9 of 16David E. Klutho/SI
"I'm back," Jordan famously announced in a two-word press release in March 1995, signaling the first of his two returns to the NBA and the end of his minor league baseball career. Jordan struggled in his first game in 21 months -- wearing No. 45, he shot only 7-for-28 from the field and scored 19 points in the Bulls' OT loss at Indiana -- but by his fifth game he was dropping 55 points on the Knicks at Madison Square Garden.
10 of 16Toronto Star/Zuma Press/Icon SMI; Neil Leifer/SI
Detroit's 21-time NHL All-Star, otherwise known as "Mr. Hockey", retired after the 1970-71 season due to arthritis in his left wrist. Two years later, the NHL's all-time scoring champion was offered the chance to play with his sons Mark and Marty for the Houston Aeros of the rival WHA. Howe had surgery and took to the ice again, winning two WHA championships and playing another six seasons, his last with NHL's Hartford Whalers in 1979-80.
11 of 16Brian Bahr/AFP/Getty Images
One of the best two-sport professional athletes ever, Bo Jackson made a highly anticipated return to baseball in 1993, following hip replacement surgery. He homered on his first swing in his first at-bat and finished the year with 16 homers and 45 RBI. But it was clear that his best days were behind him.
12 of 16Kevin C. Cox/Getty Images
After spending 23 months in federal prison for his role in a dogfighting operation, Michael Vick made his controversial return to the NFL by signing with the Philadelphia Eagles before the 2009 season. He was cheered and jeered throughout the year.
13 of 16Jeff Vinnick/Getty Images
A power forward with a notorious enforcer streak, Bertuzzi was suspended indefinitely after critically injuring Steve Moore of the Colorado Avalanche with a sucker punch in a 2004 game. Charged with assault (he pleaded guilty after offering a tearful public apology), Bertuzzi returned to action with Canucks on Oct. 5, 2005 after 17 months, cheered in Vancouver but a villain who was booed wherever the team went. He was also sued by Moore, who never played in the NHL again.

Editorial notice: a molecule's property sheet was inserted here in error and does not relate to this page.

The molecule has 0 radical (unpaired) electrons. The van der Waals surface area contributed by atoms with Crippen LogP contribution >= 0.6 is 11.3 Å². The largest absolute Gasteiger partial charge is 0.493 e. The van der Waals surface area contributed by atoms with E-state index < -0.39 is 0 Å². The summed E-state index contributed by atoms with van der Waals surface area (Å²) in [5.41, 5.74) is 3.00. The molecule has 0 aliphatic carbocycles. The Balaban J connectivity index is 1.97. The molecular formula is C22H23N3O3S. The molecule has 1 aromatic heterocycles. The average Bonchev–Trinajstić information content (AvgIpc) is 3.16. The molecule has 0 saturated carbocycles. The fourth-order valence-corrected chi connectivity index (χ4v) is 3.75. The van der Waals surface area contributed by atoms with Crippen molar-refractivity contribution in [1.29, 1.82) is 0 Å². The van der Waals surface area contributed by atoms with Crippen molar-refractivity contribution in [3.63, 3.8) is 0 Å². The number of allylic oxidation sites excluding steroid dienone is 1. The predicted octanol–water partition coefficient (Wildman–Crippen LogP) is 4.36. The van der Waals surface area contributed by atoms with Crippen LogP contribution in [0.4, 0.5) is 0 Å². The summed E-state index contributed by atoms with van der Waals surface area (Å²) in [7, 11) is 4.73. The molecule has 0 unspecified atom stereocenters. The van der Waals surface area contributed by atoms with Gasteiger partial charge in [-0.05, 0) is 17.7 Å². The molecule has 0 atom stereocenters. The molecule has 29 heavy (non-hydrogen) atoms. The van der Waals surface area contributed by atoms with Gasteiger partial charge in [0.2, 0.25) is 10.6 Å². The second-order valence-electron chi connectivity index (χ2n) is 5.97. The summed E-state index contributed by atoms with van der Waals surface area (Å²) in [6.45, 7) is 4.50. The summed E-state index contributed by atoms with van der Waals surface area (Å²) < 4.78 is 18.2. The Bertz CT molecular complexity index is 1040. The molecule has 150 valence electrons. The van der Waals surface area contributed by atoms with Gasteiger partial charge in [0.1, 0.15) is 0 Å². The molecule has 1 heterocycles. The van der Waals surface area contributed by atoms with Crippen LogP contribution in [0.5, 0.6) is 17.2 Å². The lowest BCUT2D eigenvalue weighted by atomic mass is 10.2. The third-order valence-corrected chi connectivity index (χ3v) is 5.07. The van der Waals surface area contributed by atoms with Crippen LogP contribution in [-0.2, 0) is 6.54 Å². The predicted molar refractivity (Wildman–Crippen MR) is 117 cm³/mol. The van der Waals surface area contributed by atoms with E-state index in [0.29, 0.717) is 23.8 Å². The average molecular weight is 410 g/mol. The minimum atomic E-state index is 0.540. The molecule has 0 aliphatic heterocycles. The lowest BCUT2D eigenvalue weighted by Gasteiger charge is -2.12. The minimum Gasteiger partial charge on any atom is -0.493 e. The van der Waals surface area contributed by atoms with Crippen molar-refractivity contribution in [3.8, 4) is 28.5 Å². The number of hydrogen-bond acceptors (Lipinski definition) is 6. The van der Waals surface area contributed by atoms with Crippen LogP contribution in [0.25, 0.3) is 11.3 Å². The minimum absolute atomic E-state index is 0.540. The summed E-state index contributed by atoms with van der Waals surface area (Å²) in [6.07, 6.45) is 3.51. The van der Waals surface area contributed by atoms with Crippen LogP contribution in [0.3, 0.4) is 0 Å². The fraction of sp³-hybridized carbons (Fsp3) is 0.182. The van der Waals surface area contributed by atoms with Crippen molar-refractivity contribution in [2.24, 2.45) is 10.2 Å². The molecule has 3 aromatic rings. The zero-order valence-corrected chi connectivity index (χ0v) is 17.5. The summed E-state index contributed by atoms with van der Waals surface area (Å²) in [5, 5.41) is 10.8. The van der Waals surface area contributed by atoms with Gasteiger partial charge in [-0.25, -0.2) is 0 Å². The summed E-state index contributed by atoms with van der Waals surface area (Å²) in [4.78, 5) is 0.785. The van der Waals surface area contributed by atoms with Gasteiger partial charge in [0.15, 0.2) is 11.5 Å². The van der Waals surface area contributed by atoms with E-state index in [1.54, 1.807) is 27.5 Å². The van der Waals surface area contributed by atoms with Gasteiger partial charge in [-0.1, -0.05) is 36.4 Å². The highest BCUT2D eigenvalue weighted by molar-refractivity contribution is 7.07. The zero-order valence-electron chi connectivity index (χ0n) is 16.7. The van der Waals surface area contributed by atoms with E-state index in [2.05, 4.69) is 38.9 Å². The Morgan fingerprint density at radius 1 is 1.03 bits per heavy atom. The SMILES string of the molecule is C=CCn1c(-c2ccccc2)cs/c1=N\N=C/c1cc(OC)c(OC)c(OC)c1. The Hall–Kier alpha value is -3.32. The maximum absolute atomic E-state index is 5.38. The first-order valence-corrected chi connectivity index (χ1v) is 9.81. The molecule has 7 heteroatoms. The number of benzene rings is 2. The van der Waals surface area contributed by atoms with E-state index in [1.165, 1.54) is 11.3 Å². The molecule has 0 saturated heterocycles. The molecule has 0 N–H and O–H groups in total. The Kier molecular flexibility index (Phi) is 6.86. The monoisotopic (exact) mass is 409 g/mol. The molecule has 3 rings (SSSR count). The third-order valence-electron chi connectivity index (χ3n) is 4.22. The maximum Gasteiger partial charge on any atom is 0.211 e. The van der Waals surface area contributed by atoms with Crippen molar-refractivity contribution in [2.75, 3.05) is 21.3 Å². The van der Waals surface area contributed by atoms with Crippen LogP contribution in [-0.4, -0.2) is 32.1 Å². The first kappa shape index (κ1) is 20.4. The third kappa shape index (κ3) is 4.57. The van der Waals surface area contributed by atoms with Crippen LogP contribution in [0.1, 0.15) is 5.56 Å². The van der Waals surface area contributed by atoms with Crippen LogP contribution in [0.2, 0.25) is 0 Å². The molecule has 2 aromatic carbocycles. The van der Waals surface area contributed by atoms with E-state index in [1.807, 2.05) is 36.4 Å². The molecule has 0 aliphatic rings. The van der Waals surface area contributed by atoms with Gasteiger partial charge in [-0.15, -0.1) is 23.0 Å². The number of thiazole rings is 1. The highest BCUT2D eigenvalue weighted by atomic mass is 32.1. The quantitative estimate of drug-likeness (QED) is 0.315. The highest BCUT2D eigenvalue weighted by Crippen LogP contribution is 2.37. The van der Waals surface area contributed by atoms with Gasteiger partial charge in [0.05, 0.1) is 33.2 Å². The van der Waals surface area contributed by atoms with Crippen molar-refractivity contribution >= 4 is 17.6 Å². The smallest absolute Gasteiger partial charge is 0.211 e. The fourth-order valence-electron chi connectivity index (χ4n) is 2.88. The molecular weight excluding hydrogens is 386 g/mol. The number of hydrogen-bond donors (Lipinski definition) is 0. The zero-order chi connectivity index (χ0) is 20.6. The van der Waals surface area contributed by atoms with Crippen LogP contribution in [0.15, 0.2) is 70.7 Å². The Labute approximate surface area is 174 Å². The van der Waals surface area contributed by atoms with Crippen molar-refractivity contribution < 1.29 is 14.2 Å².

14 of 16Chuck Solomon/SI
The seven-time Cy Young Award-winner "unretired" for the fourth time by showing up at Yankee Stadium on May 6, 2007 to announce he would re-join the team for which he had pitched from 1999-2003. "Well, they came and got me out of Texas and I can tell you it's a privilege to be back," he told the roaring crowd over the public address system. "I'll be talking to y'all soon." After signing a one-year deal for $28,000,022, Clemens went 6-6 with a 4.18 ERA and retired again...for good.
15 of 16Joel Saget/AFP/Getty Images
After winning the Tour de France an unprecedented seven consecutive years, Armstrong retired in 2005 to devote more time to his cancer foundation. His love of competition lured him back at age 37 for the 2009 Tour, in which he finished a respectable third. He was dogged by race officials who had long suspected him of using performance-enhancing drugs, though he had never failed a test.
16 of 16Jonathan Daniel/Getty Images
Brett Favre's August 2008 flight from Mississippi to training camp in Green Bay was national news as was his August 2009 flight from Mississippi to Minnesota, both because he had indicated earlier that he was retiring from football. Love him or hate him, his two comeback decisions have been full of drama. Who would you add to the list? Send suggestions to firstname.lastname@example.org